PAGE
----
Help bees to thrive with Seedball
Today is World Bee Day – a day to celebrate one of the hardest working creatures on the planet and to raise awareness of the essential role bees and other pollinators play in keeping people, and the world, healthy!
Pollination is very important as our crops, fruits and vegetables need it to be fertilised – without it, we’d have a lot less fresh food to eat.
Our wonderful partner Seedball – who are passionate about increasing the abundance of British wildflowers, and the wildlife that depends on them – has written this blog for us, which is all about bees bees bees, and on how we can all do our bit to support these fuzzy flying insects… by feeding them.
If you’re looking for an easy shortcut to encourage wildlife into your garden or space, and you want to help to feed the bees, our wildflower seed balls are definitely the way to go…
We’re Ana and Emily and we have an underlying message – we really can make a huge difference to wildlife by growing wildflowers in our outdoor spaces, and when we make it super easy there really is no reason not to.
We met at Aberdeen University in 2010 and were both studying PhDs in conservation. At the time we wanted to grow wildflowers for the bees but were not having much success. We discovered seed balls through the work of Masanobu Fukuoka and spent two years perfecting our own, initially by hand-rolling them on Ana’s kitchen table!
By 2012, we’d created our first wildflower Seedball for feeding the bees, with the range constantly expanding and diversifying over the years. Each mix contains only native wildflowers grown in the UK and has been carefully chosen by experts in the specific field they aim to help.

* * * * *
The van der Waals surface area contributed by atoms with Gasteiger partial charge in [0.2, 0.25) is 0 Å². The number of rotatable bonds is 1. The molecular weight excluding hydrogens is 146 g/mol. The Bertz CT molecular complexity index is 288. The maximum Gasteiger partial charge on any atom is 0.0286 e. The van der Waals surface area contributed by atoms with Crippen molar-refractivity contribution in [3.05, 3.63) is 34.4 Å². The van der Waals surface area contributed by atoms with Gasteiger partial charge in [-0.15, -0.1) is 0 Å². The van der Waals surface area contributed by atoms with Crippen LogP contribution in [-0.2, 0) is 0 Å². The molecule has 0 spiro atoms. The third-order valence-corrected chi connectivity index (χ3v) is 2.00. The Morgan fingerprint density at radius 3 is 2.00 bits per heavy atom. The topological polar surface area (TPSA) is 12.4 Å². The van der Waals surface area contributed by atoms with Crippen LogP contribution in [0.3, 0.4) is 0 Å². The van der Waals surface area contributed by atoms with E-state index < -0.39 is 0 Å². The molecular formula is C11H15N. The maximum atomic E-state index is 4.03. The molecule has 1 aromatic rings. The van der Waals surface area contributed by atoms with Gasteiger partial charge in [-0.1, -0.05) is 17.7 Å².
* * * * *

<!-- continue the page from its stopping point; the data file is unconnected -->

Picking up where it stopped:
Seedballs are made of natural clay and peat-free compost to give germination a head start, with native seeds and a sprinkling of chilli powder to deter pests from nibbling on the young shoots. Don’t lose patience with your wildflower growing, although some will bloom in their first year, others will not start to flower or germinate until their second or even third season. A wildflower patch will grow and change over the years, supporting and benefiting many different types of bees, butterflies and pollinators and in-turn other wildlife like hedgehogs, bats and birds.
Since WW2 we have lost a massive 97% or our wildflower meadows, meaning the last 50 years has been witness to huge declines in insects with several, including some bumble bees, sadly becoming extinct. We have over 250 different bees in the UK and each one has a preference to certain types of flower, depending on their lifecycle or length of their tongue.
Amazingly, we only have one native honeybee in the UK and around 24 bumblebees – the rest are made up from little mining bees that look like honeybees but do not live in large colonies and make their nests by excavating a small hole… these are known as solitary bees. Another type of solitary bee is the leaf-cutter, which makes its home from neat semi-circular sections it cuts from leaves or petals, like the silvery leafcutter bee that uses yellow Birdsfoot trefoil petals to line its nest. How cute is that?